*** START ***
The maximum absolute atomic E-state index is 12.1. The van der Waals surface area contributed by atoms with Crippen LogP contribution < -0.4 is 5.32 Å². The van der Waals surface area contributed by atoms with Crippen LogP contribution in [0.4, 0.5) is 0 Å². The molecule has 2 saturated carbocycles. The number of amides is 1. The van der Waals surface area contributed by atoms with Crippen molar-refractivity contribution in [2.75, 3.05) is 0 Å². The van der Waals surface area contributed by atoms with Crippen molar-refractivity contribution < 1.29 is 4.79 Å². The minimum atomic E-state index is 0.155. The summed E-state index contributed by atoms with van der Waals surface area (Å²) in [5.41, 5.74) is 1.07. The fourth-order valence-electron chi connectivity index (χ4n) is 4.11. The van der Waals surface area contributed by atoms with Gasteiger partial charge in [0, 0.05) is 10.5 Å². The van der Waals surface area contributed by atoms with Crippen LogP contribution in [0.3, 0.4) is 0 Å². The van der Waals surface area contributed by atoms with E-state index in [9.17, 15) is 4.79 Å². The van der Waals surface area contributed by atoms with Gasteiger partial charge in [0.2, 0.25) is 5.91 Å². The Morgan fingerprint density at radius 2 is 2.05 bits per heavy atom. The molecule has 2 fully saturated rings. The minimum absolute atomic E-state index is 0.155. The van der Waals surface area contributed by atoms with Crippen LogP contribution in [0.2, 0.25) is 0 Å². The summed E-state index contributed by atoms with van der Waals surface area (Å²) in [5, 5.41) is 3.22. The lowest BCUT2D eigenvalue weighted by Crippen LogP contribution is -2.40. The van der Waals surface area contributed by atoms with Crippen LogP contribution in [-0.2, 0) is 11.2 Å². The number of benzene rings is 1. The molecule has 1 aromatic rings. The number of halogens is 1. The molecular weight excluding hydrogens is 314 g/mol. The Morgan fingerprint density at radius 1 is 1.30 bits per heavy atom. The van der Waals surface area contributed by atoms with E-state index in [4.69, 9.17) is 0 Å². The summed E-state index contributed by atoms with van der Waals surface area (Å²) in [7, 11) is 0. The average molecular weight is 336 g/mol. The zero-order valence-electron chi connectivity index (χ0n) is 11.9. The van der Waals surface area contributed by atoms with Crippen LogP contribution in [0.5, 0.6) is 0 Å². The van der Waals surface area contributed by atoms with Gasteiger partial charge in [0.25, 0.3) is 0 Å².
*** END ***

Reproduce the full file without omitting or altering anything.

The maximum absolute atomic E-state index is 12.1. The van der Waals surface area contributed by atoms with Crippen LogP contribution < -0.4 is 5.32 Å². The van der Waals surface area contributed by atoms with Crippen LogP contribution in [0.4, 0.5) is 0 Å². The molecule has 2 saturated carbocycles. The number of amides is 1. The van der Waals surface area contributed by atoms with Crippen molar-refractivity contribution in [2.75, 3.05) is 0 Å². The van der Waals surface area contributed by atoms with Crippen molar-refractivity contribution < 1.29 is 4.79 Å². The minimum atomic E-state index is 0.155. The summed E-state index contributed by atoms with van der Waals surface area (Å²) in [5.41, 5.74) is 1.07. The fourth-order valence-electron chi connectivity index (χ4n) is 4.11. The van der Waals surface area contributed by atoms with Gasteiger partial charge in [0, 0.05) is 10.5 Å². The van der Waals surface area contributed by atoms with Crippen LogP contribution in [0.3, 0.4) is 0 Å². The van der Waals surface area contributed by atoms with E-state index in [9.17, 15) is 4.79 Å². The van der Waals surface area contributed by atoms with Gasteiger partial charge in [0.2, 0.25) is 5.91 Å². The Morgan fingerprint density at radius 2 is 2.05 bits per heavy atom. The molecule has 2 fully saturated rings. The minimum absolute atomic E-state index is 0.155. The van der Waals surface area contributed by atoms with Crippen LogP contribution in [0.2, 0.25) is 0 Å². The summed E-state index contributed by atoms with van der Waals surface area (Å²) in [5, 5.41) is 3.22. The lowest BCUT2D eigenvalue weighted by Crippen LogP contribution is -2.40. The van der Waals surface area contributed by atoms with Crippen LogP contribution in [-0.2, 0) is 11.2 Å². The number of benzene rings is 1. The molecule has 1 aromatic rings. The number of halogens is 1. The molecular weight excluding hydrogens is 314 g/mol. The Morgan fingerprint density at radius 1 is 1.30 bits per heavy atom. The van der Waals surface area contributed by atoms with E-state index in [4.69, 9.17) is 0 Å². The summed E-state index contributed by atoms with van der Waals surface area (Å²) in [7, 11) is 0. The average molecular weight is 336 g/mol. The zero-order valence-electron chi connectivity index (χ0n) is 11.9. The van der Waals surface area contributed by atoms with Crippen LogP contribution in [0.5, 0.6) is 0 Å². The van der Waals surface area contributed by atoms with Gasteiger partial charge in [0.25, 0.3) is 0 Å².